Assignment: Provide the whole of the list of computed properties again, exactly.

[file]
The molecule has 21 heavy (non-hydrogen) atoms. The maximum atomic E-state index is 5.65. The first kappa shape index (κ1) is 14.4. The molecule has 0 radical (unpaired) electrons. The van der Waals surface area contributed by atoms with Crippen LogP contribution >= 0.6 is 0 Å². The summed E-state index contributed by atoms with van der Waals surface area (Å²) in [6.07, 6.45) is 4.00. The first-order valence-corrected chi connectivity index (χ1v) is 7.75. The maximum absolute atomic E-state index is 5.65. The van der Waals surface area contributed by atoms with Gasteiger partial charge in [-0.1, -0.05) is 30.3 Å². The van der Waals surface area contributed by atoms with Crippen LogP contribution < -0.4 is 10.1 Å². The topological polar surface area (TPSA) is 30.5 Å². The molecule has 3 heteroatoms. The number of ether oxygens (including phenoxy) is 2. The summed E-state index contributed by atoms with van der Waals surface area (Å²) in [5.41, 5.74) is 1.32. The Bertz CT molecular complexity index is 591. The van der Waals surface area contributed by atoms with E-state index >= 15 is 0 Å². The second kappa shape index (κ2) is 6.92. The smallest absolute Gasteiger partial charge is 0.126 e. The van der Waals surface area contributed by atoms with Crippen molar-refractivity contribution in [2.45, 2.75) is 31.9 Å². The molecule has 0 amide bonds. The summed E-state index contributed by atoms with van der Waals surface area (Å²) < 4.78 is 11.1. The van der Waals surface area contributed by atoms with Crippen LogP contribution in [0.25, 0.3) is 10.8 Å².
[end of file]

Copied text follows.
The molecule has 21 heavy (non-hydrogen) atoms. The maximum atomic E-state index is 5.65. The first kappa shape index (κ1) is 14.4. The molecule has 0 radical (unpaired) electrons. The van der Waals surface area contributed by atoms with Crippen LogP contribution >= 0.6 is 0 Å². The summed E-state index contributed by atoms with van der Waals surface area (Å²) in [6.07, 6.45) is 4.00. The first-order valence-corrected chi connectivity index (χ1v) is 7.75. The maximum absolute atomic E-state index is 5.65. The van der Waals surface area contributed by atoms with Gasteiger partial charge in [-0.1, -0.05) is 30.3 Å². The van der Waals surface area contributed by atoms with Crippen LogP contribution < -0.4 is 10.1 Å². The topological polar surface area (TPSA) is 30.5 Å². The molecule has 3 heteroatoms. The number of ether oxygens (including phenoxy) is 2. The summed E-state index contributed by atoms with van der Waals surface area (Å²) in [5.41, 5.74) is 1.32. The Bertz CT molecular complexity index is 591. The van der Waals surface area contributed by atoms with E-state index >= 15 is 0 Å². The second kappa shape index (κ2) is 6.92. The smallest absolute Gasteiger partial charge is 0.126 e. The van der Waals surface area contributed by atoms with Crippen molar-refractivity contribution in [2.45, 2.75) is 31.9 Å². The molecule has 0 amide bonds. The summed E-state index contributed by atoms with van der Waals surface area (Å²) < 4.78 is 11.1. The van der Waals surface area contributed by atoms with Crippen LogP contribution in [0.25, 0.3) is 10.8 Å².